FCC might end sports blackout rule

The Federal Communications Commission (FCC) on Thursday issued a formal request for public comment on a proposal to end its sports blackout rule. 

The rule, first adopted in 1975, prohibits cable and satellite providers from carrying a sports event if the game is blacked out on local broadcast television stations.

Dropping the rule would have the most effect on the National Football League, which requires broadcasters to black out games if the local team does not sell out the stadium. The rule is meant to encourage fans to buy tickets to see the game live.

The league blacked out 16 games in 2011, down from 26 last season.   

Robert McDowell, a commissioner at the FCC, said he was "delighted" the agency is re-examining the rule.


"Over almost four decades, the economics and structure of both the sports and communications industries have experienced dramatic evolutions," McDowell said in a statement. "We now live in a world with not only local broadcast stations, but also cable, satellite, the Internet and wireless, and where television and merchandizing revenues exceed ticket sales.  It is appropriate for us to re-examine the rule in light of marketplace changes.”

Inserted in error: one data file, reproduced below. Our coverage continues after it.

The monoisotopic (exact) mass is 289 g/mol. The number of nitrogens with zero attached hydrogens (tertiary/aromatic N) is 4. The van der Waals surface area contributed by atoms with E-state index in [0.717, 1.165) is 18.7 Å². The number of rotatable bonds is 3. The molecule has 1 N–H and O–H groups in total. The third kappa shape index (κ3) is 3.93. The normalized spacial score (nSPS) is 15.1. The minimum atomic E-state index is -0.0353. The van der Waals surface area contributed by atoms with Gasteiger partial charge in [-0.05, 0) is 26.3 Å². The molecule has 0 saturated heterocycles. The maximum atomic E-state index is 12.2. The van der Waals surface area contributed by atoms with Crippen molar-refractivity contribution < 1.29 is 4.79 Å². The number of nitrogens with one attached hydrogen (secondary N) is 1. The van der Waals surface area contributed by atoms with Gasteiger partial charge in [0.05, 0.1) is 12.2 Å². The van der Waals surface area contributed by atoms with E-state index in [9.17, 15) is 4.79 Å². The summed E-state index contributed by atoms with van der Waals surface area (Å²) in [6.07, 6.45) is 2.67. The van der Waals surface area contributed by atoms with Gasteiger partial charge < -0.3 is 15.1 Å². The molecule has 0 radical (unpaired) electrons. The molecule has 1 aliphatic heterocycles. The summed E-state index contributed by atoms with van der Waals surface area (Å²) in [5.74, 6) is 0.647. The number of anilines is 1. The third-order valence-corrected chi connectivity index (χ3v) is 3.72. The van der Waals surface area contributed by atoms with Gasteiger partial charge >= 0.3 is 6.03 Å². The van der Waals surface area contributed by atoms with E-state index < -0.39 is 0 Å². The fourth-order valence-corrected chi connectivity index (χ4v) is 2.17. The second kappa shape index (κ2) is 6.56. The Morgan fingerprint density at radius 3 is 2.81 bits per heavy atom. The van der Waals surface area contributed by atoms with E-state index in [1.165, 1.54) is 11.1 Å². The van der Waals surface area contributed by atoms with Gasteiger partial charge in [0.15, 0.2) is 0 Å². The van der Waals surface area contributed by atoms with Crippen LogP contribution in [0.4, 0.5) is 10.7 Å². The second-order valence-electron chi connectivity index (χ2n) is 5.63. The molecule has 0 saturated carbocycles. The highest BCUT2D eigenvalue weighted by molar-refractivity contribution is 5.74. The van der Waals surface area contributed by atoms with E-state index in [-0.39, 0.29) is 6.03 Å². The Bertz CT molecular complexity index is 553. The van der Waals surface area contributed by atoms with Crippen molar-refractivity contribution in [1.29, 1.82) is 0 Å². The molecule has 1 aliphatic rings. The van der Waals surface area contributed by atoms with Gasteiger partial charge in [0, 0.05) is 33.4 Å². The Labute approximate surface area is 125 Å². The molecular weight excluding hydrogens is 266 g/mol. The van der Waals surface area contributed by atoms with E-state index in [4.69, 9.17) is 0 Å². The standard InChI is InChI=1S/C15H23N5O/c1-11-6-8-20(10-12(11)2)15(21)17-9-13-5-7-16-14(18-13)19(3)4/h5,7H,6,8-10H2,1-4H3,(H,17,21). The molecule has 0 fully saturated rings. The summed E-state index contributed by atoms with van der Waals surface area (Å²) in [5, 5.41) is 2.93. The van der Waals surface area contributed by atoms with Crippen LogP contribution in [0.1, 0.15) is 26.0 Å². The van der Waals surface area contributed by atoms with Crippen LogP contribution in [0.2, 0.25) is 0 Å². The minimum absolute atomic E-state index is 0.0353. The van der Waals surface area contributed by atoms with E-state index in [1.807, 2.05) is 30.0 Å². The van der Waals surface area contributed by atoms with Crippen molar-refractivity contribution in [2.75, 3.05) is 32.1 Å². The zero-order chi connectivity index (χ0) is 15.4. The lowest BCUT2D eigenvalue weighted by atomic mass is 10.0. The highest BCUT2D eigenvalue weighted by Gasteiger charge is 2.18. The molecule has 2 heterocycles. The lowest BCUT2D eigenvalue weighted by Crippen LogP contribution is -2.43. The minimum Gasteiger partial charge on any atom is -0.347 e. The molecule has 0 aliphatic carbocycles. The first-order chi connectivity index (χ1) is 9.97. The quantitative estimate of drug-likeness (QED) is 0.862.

The move was in response to a petition led by the Sports Fans Coalition and other consumer groups.

The groups argued that the FCC should abandon the blackout rule in light of high unemployment levels and expensive game tickets. They also noted that sports leagues could privately negotiate blackouts without the FCC enforcing the rule.

"Fans around the country welcome the news that the government is reconsidering its role in propping up the league's unethical and counterproductive blackout policies," Brian Frederick, a spokesman for the Sports Fans Coalition, said in an email. "For too long, fans haven't had a voice on these issues but now they are being heard."

In a statement, the NFL noted that it is the only sports league that broadcasts all of its regular season and playoff games on local television.

"The policy is very important in supporting NFL stadiums and the ability of NFL clubs to sell tickets; keeping our games attractive as television programming with large crowds; and ensuring that we can continue to keep our games on free TV," the NFL said. "Teams continue to work hard to sell tickets, including offering installment payment plans, group ticket sales and price flexibility."